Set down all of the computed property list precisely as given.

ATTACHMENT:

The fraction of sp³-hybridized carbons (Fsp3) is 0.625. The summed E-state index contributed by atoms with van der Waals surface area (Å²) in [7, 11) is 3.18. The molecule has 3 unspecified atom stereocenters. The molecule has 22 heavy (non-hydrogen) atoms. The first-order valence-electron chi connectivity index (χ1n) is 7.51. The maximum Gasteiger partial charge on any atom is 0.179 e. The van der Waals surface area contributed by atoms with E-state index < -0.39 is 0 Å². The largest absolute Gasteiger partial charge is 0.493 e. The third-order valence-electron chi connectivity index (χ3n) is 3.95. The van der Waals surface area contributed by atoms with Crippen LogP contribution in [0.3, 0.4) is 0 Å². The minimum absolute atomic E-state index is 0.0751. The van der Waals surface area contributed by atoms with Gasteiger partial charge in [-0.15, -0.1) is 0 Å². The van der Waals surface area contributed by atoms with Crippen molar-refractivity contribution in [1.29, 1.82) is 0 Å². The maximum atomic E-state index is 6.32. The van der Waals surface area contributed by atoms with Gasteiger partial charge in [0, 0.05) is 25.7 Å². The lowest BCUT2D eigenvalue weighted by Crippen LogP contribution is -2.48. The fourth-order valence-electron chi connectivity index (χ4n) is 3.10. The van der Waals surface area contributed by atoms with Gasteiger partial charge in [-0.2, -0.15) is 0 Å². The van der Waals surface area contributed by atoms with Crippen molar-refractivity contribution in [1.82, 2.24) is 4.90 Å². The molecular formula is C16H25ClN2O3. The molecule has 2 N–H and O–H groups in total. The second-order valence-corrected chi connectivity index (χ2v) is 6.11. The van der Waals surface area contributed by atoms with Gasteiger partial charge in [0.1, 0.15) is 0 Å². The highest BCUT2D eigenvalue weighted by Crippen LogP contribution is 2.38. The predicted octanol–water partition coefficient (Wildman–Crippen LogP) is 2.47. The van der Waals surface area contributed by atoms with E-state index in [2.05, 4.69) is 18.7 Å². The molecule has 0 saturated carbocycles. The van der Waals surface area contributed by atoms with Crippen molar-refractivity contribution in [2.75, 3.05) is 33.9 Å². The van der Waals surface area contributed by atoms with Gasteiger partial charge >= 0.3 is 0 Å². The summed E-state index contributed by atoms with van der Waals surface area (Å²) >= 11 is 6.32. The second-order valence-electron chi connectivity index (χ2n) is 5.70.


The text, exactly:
The fraction of sp³-hybridized carbons (Fsp3) is 0.625. The summed E-state index contributed by atoms with van der Waals surface area (Å²) in [7, 11) is 3.18. The molecule has 3 unspecified atom stereocenters. The molecule has 22 heavy (non-hydrogen) atoms. The first-order valence-electron chi connectivity index (χ1n) is 7.51. The maximum Gasteiger partial charge on any atom is 0.179 e. The van der Waals surface area contributed by atoms with E-state index < -0.39 is 0 Å². The largest absolute Gasteiger partial charge is 0.493 e. The third-order valence-electron chi connectivity index (χ3n) is 3.95. The van der Waals surface area contributed by atoms with Crippen LogP contribution in [0.3, 0.4) is 0 Å². The minimum absolute atomic E-state index is 0.0751. The van der Waals surface area contributed by atoms with Gasteiger partial charge in [-0.15, -0.1) is 0 Å². The van der Waals surface area contributed by atoms with Crippen molar-refractivity contribution in [1.29, 1.82) is 0 Å². The maximum atomic E-state index is 6.32. The van der Waals surface area contributed by atoms with Gasteiger partial charge in [0, 0.05) is 25.7 Å². The lowest BCUT2D eigenvalue weighted by Crippen LogP contribution is -2.48. The fourth-order valence-electron chi connectivity index (χ4n) is 3.10. The van der Waals surface area contributed by atoms with Gasteiger partial charge in [-0.2, -0.15) is 0 Å². The van der Waals surface area contributed by atoms with Crippen molar-refractivity contribution in [1.82, 2.24) is 4.90 Å². The molecular formula is C16H25ClN2O3. The molecule has 2 N–H and O–H groups in total. The second-order valence-corrected chi connectivity index (χ2v) is 6.11. The van der Waals surface area contributed by atoms with Gasteiger partial charge in [0.1, 0.15) is 0 Å². The highest BCUT2D eigenvalue weighted by Crippen LogP contribution is 2.38. The predicted octanol–water partition coefficient (Wildman–Crippen LogP) is 2.47. The van der Waals surface area contributed by atoms with E-state index in [2.05, 4.69) is 18.7 Å². The molecule has 0 saturated carbocycles. The van der Waals surface area contributed by atoms with Crippen molar-refractivity contribution in [2.75, 3.05) is 33.9 Å². The van der Waals surface area contributed by atoms with Gasteiger partial charge >= 0.3 is 0 Å². The summed E-state index contributed by atoms with van der Waals surface area (Å²) >= 11 is 6.32. The second-order valence-electron chi connectivity index (χ2n) is 5.70.